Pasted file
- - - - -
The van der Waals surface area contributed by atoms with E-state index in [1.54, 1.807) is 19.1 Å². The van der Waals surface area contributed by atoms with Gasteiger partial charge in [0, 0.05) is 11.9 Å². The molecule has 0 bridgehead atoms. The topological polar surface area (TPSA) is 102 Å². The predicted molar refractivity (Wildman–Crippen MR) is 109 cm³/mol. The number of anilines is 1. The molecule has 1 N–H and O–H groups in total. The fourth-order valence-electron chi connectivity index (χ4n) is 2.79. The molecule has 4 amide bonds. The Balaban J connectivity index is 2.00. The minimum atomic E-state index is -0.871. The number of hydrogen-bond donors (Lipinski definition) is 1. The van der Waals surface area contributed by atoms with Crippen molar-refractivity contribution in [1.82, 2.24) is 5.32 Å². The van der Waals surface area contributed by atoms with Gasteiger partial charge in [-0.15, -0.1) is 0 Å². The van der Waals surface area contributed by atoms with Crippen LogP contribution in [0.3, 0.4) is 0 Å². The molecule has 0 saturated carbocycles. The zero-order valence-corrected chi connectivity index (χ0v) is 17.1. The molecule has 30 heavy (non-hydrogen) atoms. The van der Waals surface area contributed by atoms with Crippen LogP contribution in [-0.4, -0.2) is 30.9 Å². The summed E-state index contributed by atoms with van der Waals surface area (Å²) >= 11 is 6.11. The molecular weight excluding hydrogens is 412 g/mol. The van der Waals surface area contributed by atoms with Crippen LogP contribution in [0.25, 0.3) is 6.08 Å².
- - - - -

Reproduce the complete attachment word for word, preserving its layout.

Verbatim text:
The van der Waals surface area contributed by atoms with E-state index in [1.54, 1.807) is 19.1 Å². The van der Waals surface area contributed by atoms with Gasteiger partial charge in [0, 0.05) is 11.9 Å². The molecule has 0 bridgehead atoms. The topological polar surface area (TPSA) is 102 Å². The predicted molar refractivity (Wildman–Crippen MR) is 109 cm³/mol. The number of anilines is 1. The molecule has 1 N–H and O–H groups in total. The fourth-order valence-electron chi connectivity index (χ4n) is 2.79. The molecule has 4 amide bonds. The Balaban J connectivity index is 2.00. The minimum atomic E-state index is -0.871. The number of hydrogen-bond donors (Lipinski definition) is 1. The van der Waals surface area contributed by atoms with Crippen molar-refractivity contribution in [1.82, 2.24) is 5.32 Å². The van der Waals surface area contributed by atoms with Gasteiger partial charge in [-0.15, -0.1) is 0 Å². The van der Waals surface area contributed by atoms with Crippen LogP contribution in [0.3, 0.4) is 0 Å². The molecule has 0 saturated carbocycles. The zero-order valence-corrected chi connectivity index (χ0v) is 17.1. The molecule has 30 heavy (non-hydrogen) atoms. The van der Waals surface area contributed by atoms with Crippen LogP contribution in [-0.4, -0.2) is 30.9 Å². The summed E-state index contributed by atoms with van der Waals surface area (Å²) >= 11 is 6.11. The molecular weight excluding hydrogens is 412 g/mol. The van der Waals surface area contributed by atoms with Crippen LogP contribution in [0.25, 0.3) is 6.08 Å².